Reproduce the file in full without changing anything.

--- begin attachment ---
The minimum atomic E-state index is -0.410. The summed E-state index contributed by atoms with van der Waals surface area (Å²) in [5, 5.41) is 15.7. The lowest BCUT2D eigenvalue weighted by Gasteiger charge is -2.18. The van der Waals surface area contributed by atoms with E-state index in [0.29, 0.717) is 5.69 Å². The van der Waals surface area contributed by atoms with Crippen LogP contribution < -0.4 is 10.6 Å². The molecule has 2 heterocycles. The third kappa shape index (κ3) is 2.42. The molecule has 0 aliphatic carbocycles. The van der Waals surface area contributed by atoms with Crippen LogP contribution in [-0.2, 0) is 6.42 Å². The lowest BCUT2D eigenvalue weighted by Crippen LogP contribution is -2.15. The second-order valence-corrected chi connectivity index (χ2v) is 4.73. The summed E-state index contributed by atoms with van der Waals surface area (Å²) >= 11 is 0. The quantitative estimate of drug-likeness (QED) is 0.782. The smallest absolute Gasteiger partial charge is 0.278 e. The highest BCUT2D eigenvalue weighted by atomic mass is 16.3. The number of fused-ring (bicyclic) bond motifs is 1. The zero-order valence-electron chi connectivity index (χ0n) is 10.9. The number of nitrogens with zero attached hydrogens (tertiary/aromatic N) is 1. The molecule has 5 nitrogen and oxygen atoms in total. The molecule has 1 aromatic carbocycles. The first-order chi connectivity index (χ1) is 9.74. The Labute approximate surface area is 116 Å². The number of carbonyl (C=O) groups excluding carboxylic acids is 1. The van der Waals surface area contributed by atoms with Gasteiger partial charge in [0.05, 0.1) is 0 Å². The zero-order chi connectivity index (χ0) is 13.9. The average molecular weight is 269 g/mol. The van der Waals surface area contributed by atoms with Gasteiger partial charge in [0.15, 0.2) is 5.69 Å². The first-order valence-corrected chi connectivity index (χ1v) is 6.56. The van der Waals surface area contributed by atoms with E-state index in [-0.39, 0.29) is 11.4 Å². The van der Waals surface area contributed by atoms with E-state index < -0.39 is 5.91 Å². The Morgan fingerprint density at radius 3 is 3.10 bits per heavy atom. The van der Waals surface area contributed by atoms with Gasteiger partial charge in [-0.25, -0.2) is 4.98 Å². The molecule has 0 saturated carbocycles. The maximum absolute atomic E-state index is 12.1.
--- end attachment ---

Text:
The minimum atomic E-state index is -0.410. The summed E-state index contributed by atoms with van der Waals surface area (Å²) in [5, 5.41) is 15.7. The lowest BCUT2D eigenvalue weighted by Gasteiger charge is -2.18. The van der Waals surface area contributed by atoms with E-state index in [0.29, 0.717) is 5.69 Å². The van der Waals surface area contributed by atoms with Crippen LogP contribution < -0.4 is 10.6 Å². The molecule has 2 heterocycles. The third kappa shape index (κ3) is 2.42. The molecule has 0 aliphatic carbocycles. The van der Waals surface area contributed by atoms with Crippen LogP contribution in [-0.2, 0) is 6.42 Å². The lowest BCUT2D eigenvalue weighted by Crippen LogP contribution is -2.15. The second-order valence-corrected chi connectivity index (χ2v) is 4.73. The summed E-state index contributed by atoms with van der Waals surface area (Å²) >= 11 is 0. The quantitative estimate of drug-likeness (QED) is 0.782. The smallest absolute Gasteiger partial charge is 0.278 e. The highest BCUT2D eigenvalue weighted by atomic mass is 16.3. The number of fused-ring (bicyclic) bond motifs is 1. The zero-order valence-electron chi connectivity index (χ0n) is 10.9. The number of nitrogens with zero attached hydrogens (tertiary/aromatic N) is 1. The molecule has 5 nitrogen and oxygen atoms in total. The molecule has 1 aromatic carbocycles. The first-order chi connectivity index (χ1) is 9.74. The Labute approximate surface area is 116 Å². The number of carbonyl (C=O) groups excluding carboxylic acids is 1. The van der Waals surface area contributed by atoms with Gasteiger partial charge in [0.05, 0.1) is 0 Å². The zero-order chi connectivity index (χ0) is 13.9. The average molecular weight is 269 g/mol. The van der Waals surface area contributed by atoms with Gasteiger partial charge in [0.15, 0.2) is 5.69 Å². The first-order valence-corrected chi connectivity index (χ1v) is 6.56. The van der Waals surface area contributed by atoms with E-state index in [-0.39, 0.29) is 11.4 Å². The van der Waals surface area contributed by atoms with E-state index < -0.39 is 5.91 Å². The Morgan fingerprint density at radius 3 is 3.10 bits per heavy atom. The van der Waals surface area contributed by atoms with Gasteiger partial charge in [-0.25, -0.2) is 4.98 Å². The molecule has 0 saturated carbocycles. The maximum absolute atomic E-state index is 12.1.